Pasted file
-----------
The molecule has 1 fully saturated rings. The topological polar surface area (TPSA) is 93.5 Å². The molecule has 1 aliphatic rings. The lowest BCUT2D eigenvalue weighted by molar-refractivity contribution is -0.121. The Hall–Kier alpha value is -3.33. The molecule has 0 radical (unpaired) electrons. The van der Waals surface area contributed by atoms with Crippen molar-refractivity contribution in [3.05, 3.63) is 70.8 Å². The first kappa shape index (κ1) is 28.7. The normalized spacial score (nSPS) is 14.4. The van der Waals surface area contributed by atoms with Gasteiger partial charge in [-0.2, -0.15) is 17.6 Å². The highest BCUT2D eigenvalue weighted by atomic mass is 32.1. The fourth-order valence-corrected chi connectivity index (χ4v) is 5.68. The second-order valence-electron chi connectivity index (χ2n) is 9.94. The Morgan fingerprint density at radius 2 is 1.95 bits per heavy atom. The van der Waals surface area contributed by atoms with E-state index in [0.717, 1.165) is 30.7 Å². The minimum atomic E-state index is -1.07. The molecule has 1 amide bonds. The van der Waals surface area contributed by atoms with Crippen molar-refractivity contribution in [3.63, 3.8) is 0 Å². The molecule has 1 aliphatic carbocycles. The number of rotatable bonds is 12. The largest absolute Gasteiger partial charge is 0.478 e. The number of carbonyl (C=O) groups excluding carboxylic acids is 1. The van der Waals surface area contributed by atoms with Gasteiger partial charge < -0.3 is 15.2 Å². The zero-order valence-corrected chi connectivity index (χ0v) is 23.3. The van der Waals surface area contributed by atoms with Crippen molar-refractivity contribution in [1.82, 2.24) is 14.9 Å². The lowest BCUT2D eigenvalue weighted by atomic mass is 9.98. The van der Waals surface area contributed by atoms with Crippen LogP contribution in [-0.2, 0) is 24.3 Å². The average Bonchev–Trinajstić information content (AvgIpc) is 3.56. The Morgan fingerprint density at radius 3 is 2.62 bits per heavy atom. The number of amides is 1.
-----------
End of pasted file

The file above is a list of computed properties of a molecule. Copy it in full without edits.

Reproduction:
The molecule has 1 fully saturated rings. The topological polar surface area (TPSA) is 93.5 Å². The molecule has 1 aliphatic rings. The lowest BCUT2D eigenvalue weighted by molar-refractivity contribution is -0.121. The Hall–Kier alpha value is -3.33. The molecule has 0 radical (unpaired) electrons. The van der Waals surface area contributed by atoms with Crippen molar-refractivity contribution in [3.05, 3.63) is 70.8 Å². The first kappa shape index (κ1) is 28.7. The normalized spacial score (nSPS) is 14.4. The van der Waals surface area contributed by atoms with Gasteiger partial charge in [-0.2, -0.15) is 17.6 Å². The highest BCUT2D eigenvalue weighted by atomic mass is 32.1. The fourth-order valence-corrected chi connectivity index (χ4v) is 5.68. The second-order valence-electron chi connectivity index (χ2n) is 9.94. The Morgan fingerprint density at radius 2 is 1.95 bits per heavy atom. The van der Waals surface area contributed by atoms with E-state index in [0.717, 1.165) is 30.7 Å². The minimum atomic E-state index is -1.07. The molecule has 1 amide bonds. The van der Waals surface area contributed by atoms with Crippen molar-refractivity contribution in [3.63, 3.8) is 0 Å². The molecule has 1 aliphatic carbocycles. The number of rotatable bonds is 12. The largest absolute Gasteiger partial charge is 0.478 e. The number of carbonyl (C=O) groups excluding carboxylic acids is 1. The van der Waals surface area contributed by atoms with Gasteiger partial charge < -0.3 is 15.2 Å². The zero-order valence-corrected chi connectivity index (χ0v) is 23.3. The van der Waals surface area contributed by atoms with Crippen molar-refractivity contribution in [1.82, 2.24) is 14.9 Å². The lowest BCUT2D eigenvalue weighted by atomic mass is 9.98. The van der Waals surface area contributed by atoms with Crippen LogP contribution in [-0.2, 0) is 24.3 Å². The average Bonchev–Trinajstić information content (AvgIpc) is 3.56. The Morgan fingerprint density at radius 3 is 2.62 bits per heavy atom. The number of amides is 1.